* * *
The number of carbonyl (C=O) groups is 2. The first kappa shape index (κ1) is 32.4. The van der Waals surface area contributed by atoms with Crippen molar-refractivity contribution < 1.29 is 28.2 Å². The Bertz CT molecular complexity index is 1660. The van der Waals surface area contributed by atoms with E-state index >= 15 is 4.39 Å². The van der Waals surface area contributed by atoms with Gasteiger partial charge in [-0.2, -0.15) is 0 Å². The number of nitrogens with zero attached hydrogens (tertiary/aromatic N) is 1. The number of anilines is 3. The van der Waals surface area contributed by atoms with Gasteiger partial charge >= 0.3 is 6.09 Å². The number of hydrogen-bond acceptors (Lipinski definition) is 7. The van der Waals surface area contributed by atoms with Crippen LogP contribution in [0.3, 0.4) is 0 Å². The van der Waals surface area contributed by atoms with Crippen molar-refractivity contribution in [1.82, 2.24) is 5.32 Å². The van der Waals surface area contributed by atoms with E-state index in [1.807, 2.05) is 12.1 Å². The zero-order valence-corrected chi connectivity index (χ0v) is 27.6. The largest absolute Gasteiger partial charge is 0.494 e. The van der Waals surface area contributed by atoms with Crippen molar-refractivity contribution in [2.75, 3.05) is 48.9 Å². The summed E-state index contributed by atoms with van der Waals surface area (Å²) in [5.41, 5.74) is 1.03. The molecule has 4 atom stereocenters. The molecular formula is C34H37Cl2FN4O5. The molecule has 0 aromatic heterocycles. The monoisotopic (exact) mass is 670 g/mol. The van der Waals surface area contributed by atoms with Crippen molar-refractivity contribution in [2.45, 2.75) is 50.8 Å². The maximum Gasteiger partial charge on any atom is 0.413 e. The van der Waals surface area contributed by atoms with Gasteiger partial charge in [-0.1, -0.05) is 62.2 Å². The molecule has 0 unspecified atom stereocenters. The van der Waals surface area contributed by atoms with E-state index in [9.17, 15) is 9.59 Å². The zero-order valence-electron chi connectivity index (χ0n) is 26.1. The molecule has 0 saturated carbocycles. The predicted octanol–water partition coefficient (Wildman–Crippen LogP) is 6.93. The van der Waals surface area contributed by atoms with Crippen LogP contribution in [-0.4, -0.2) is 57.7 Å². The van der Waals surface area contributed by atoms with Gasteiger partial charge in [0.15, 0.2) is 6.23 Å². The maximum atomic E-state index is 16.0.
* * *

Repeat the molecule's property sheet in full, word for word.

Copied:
The number of carbonyl (C=O) groups is 2. The first kappa shape index (κ1) is 32.4. The van der Waals surface area contributed by atoms with Crippen molar-refractivity contribution < 1.29 is 28.2 Å². The Bertz CT molecular complexity index is 1660. The van der Waals surface area contributed by atoms with E-state index >= 15 is 4.39 Å². The van der Waals surface area contributed by atoms with Gasteiger partial charge in [-0.2, -0.15) is 0 Å². The number of nitrogens with zero attached hydrogens (tertiary/aromatic N) is 1. The number of anilines is 3. The van der Waals surface area contributed by atoms with Gasteiger partial charge >= 0.3 is 6.09 Å². The number of hydrogen-bond acceptors (Lipinski definition) is 7. The van der Waals surface area contributed by atoms with Crippen LogP contribution in [0.3, 0.4) is 0 Å². The van der Waals surface area contributed by atoms with Crippen molar-refractivity contribution in [1.82, 2.24) is 5.32 Å². The van der Waals surface area contributed by atoms with E-state index in [1.807, 2.05) is 12.1 Å². The zero-order valence-corrected chi connectivity index (χ0v) is 27.6. The largest absolute Gasteiger partial charge is 0.494 e. The van der Waals surface area contributed by atoms with Crippen molar-refractivity contribution in [2.75, 3.05) is 48.9 Å². The summed E-state index contributed by atoms with van der Waals surface area (Å²) in [5.41, 5.74) is 1.03. The molecule has 4 atom stereocenters. The molecular formula is C34H37Cl2FN4O5. The molecule has 0 aromatic heterocycles. The monoisotopic (exact) mass is 670 g/mol. The van der Waals surface area contributed by atoms with Crippen molar-refractivity contribution in [2.45, 2.75) is 50.8 Å². The maximum Gasteiger partial charge on any atom is 0.413 e. The van der Waals surface area contributed by atoms with Gasteiger partial charge in [-0.1, -0.05) is 62.2 Å². The molecule has 0 unspecified atom stereocenters. The van der Waals surface area contributed by atoms with E-state index in [9.17, 15) is 9.59 Å². The zero-order valence-electron chi connectivity index (χ0n) is 26.1. The molecule has 0 saturated carbocycles. The predicted octanol–water partition coefficient (Wildman–Crippen LogP) is 6.93. The van der Waals surface area contributed by atoms with Crippen LogP contribution in [-0.4, -0.2) is 57.7 Å². The van der Waals surface area contributed by atoms with Gasteiger partial charge in [0.15, 0.2) is 6.23 Å². The maximum atomic E-state index is 16.0.